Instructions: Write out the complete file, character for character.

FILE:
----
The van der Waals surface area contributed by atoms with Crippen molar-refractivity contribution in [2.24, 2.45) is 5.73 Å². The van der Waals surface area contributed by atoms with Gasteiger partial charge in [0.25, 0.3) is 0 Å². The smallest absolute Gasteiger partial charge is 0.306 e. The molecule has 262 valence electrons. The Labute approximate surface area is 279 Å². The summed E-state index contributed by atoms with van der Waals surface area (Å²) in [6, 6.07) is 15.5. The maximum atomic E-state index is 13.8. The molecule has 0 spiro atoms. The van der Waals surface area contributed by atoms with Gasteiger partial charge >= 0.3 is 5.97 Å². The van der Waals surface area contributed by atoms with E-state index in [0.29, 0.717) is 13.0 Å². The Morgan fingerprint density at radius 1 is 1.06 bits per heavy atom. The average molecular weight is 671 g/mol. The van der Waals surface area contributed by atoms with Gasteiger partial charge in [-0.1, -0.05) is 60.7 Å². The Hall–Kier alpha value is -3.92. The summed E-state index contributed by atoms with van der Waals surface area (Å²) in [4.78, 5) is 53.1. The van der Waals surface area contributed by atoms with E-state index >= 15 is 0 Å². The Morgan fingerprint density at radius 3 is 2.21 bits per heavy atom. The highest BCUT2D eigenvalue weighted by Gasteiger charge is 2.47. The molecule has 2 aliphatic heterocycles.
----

The van der Waals surface area contributed by atoms with Crippen molar-refractivity contribution in [2.24, 2.45) is 5.73 Å². The van der Waals surface area contributed by atoms with Gasteiger partial charge in [0.25, 0.3) is 0 Å². The smallest absolute Gasteiger partial charge is 0.306 e. The molecule has 262 valence electrons. The Labute approximate surface area is 279 Å². The summed E-state index contributed by atoms with van der Waals surface area (Å²) in [6, 6.07) is 15.5. The maximum atomic E-state index is 13.8. The molecule has 0 spiro atoms. The van der Waals surface area contributed by atoms with Gasteiger partial charge >= 0.3 is 5.97 Å². The van der Waals surface area contributed by atoms with E-state index in [0.29, 0.717) is 13.0 Å². The Morgan fingerprint density at radius 1 is 1.06 bits per heavy atom. The average molecular weight is 671 g/mol. The van der Waals surface area contributed by atoms with Gasteiger partial charge in [-0.1, -0.05) is 60.7 Å². The Hall–Kier alpha value is -3.92. The summed E-state index contributed by atoms with van der Waals surface area (Å²) in [4.78, 5) is 53.1. The van der Waals surface area contributed by atoms with E-state index >= 15 is 0 Å². The Morgan fingerprint density at radius 3 is 2.21 bits per heavy atom. The highest BCUT2D eigenvalue weighted by Gasteiger charge is 2.47. The molecule has 2 aliphatic heterocycles.